Season five has shown all the signs of wanting to take up those conveniently blurry histories. If you've forgotten some details or characters, the show that never held your hand is suddenly grabbing your arm. It's at great pains to remind you. "IHOP" is a virtual haunting, a heavily expository visit to all the Ghosts of Missions Past. Claudia came back last week, and now here's Kimmy! Martha! Agent Gaad's wife! This episode was a Who's Who of old Americans plots. Oleg is even asked to deliver a refresher course on the Nina plot and his long history with Stan.

And why? Well, because the anesthetic effects of amnesia are local and subjective. Even if we forgot about Agent Gaad, his widow didn't. We might have forgotten the Centre's treatment of Martha, but Martha lives on. Oleg might never have known about his mother's past, but his parents did, and lived with it. Tuan's ideological rejection of the family that took him in is all talk: He can't help but visit them. This is a painful history, a different kind of realism. If The Americans' early strategy was to reproduce the ways in which people pass briefly through your life (or your mission) and disappear, season five takes up a different strain, one that resonates precisely because things don't get truncated. Plots don't end just because they no longer include you. The show is lecturing us — and the Jenningses, and Stan — on the limits of its own sympathetic experiments. Philip can't separate Gabriel from the things he's done, and that lesson is being extended to us, too: We can root for Philip and Elizabeth, but we don't get to forget what they did.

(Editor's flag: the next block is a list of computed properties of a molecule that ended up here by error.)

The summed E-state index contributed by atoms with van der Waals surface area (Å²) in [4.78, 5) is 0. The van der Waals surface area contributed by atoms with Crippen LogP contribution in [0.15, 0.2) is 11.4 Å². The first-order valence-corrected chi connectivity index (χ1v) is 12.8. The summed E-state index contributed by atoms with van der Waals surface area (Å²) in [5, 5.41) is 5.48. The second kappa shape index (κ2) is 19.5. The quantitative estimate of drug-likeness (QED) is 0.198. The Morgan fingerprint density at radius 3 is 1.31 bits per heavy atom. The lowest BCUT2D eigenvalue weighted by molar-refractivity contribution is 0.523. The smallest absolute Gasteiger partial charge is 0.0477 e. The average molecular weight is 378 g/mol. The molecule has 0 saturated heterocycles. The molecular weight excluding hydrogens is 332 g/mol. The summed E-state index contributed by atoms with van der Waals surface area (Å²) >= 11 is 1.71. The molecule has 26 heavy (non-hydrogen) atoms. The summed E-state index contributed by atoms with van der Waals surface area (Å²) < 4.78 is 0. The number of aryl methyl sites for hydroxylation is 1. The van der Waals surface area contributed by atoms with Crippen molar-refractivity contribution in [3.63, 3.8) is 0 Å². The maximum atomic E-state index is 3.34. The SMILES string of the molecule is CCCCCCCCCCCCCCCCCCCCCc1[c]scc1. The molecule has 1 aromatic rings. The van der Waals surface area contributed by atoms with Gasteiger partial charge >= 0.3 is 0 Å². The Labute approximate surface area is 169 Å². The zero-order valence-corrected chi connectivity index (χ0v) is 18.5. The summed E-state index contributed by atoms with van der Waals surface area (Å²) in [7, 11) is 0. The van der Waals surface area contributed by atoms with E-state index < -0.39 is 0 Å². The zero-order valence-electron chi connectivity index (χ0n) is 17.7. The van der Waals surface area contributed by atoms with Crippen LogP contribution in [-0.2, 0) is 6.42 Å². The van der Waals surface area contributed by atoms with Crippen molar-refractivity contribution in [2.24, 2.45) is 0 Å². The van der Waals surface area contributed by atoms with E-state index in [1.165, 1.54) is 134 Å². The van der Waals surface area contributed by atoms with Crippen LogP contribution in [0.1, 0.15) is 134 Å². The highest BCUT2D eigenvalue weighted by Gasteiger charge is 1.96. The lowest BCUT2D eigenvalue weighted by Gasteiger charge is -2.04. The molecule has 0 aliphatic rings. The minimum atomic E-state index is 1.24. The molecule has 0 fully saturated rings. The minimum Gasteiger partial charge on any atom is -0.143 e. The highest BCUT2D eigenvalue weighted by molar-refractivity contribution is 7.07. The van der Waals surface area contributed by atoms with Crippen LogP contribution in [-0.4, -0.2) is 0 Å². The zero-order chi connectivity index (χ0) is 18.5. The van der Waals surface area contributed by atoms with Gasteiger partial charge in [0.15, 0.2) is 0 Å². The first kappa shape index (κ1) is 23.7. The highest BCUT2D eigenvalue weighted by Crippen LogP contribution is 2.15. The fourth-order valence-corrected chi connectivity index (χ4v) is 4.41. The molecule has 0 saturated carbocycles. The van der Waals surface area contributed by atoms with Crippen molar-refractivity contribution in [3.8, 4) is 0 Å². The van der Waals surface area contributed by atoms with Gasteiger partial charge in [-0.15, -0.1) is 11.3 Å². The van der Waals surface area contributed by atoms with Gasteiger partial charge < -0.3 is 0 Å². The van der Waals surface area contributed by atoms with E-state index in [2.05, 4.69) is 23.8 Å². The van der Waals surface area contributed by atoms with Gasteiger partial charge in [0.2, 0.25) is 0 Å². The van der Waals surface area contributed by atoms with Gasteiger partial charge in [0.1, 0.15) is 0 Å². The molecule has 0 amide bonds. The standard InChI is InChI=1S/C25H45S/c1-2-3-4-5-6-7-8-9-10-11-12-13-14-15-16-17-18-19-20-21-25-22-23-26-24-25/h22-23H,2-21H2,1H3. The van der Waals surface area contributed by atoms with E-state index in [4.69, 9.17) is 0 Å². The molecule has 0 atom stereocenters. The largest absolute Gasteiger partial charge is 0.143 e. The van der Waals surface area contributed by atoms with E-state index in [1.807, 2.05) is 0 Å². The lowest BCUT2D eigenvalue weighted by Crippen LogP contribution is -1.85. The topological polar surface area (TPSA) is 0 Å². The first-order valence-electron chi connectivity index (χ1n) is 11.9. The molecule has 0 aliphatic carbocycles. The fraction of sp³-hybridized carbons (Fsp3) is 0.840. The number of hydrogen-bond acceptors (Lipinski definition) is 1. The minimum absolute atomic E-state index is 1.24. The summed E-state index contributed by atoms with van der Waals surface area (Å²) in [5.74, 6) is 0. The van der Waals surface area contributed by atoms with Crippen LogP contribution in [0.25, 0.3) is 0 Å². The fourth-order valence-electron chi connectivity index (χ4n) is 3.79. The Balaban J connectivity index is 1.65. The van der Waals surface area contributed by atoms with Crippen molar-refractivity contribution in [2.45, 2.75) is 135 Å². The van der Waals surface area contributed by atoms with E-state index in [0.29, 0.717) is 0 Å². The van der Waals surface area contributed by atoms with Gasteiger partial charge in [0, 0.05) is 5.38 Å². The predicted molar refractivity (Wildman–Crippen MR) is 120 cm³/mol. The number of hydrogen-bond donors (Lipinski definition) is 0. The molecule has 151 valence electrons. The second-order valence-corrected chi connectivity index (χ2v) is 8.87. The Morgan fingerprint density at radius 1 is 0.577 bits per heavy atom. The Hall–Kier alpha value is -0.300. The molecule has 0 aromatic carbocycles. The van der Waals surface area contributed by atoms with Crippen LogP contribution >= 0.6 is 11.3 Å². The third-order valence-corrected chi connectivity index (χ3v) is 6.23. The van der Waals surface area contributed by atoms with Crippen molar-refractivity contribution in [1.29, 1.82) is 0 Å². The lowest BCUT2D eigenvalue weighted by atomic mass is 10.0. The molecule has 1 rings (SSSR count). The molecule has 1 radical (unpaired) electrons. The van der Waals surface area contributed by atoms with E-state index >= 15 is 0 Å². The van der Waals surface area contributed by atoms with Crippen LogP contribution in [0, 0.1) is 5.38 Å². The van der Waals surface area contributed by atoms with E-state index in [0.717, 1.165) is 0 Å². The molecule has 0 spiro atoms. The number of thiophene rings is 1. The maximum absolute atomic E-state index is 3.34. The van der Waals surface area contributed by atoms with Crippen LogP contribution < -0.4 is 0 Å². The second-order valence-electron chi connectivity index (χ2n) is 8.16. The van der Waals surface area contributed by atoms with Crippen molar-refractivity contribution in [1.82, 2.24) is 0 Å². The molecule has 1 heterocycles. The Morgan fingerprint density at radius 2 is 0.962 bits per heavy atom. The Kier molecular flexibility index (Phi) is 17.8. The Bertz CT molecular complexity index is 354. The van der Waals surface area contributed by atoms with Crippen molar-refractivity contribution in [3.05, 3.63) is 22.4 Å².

The real pathos of Gabriel telling Martha that "Clark" thinks of her often (and wanted to send her a note) isn't that Clark didn't exist. It isn't even that Martha clearly understands how she was used. It's that, for all the conflicted feelings Martha provoked in Philip at the time, he doesn't appear to have given Martha a thought since.

The same is true for Stan. It was unwise for Stan to hopefully suggest to Agent Gaad's widow — thinking, I guess, that she'd agree that the dead are dead — that his boss wouldn't have wanted revenge. While everyone busily represses the past, only Oleg is honest: He's still angry about Nina's death.

The biggest sign that this "Never Look Back" approach is failing is the return of lassa fever. Philip's ongoing visits with Kimmy lead him to discover that the U.S.S.R. is apparently using the biological weapon — which William died to obtain in order to defend his country from a potential attack — in Afghanistan. The chickens are coming home to roost. All we need is a call from Hans' visiting sister to drive home the point: The Jenningses can put amnesia on like a hat, but these things do not go away.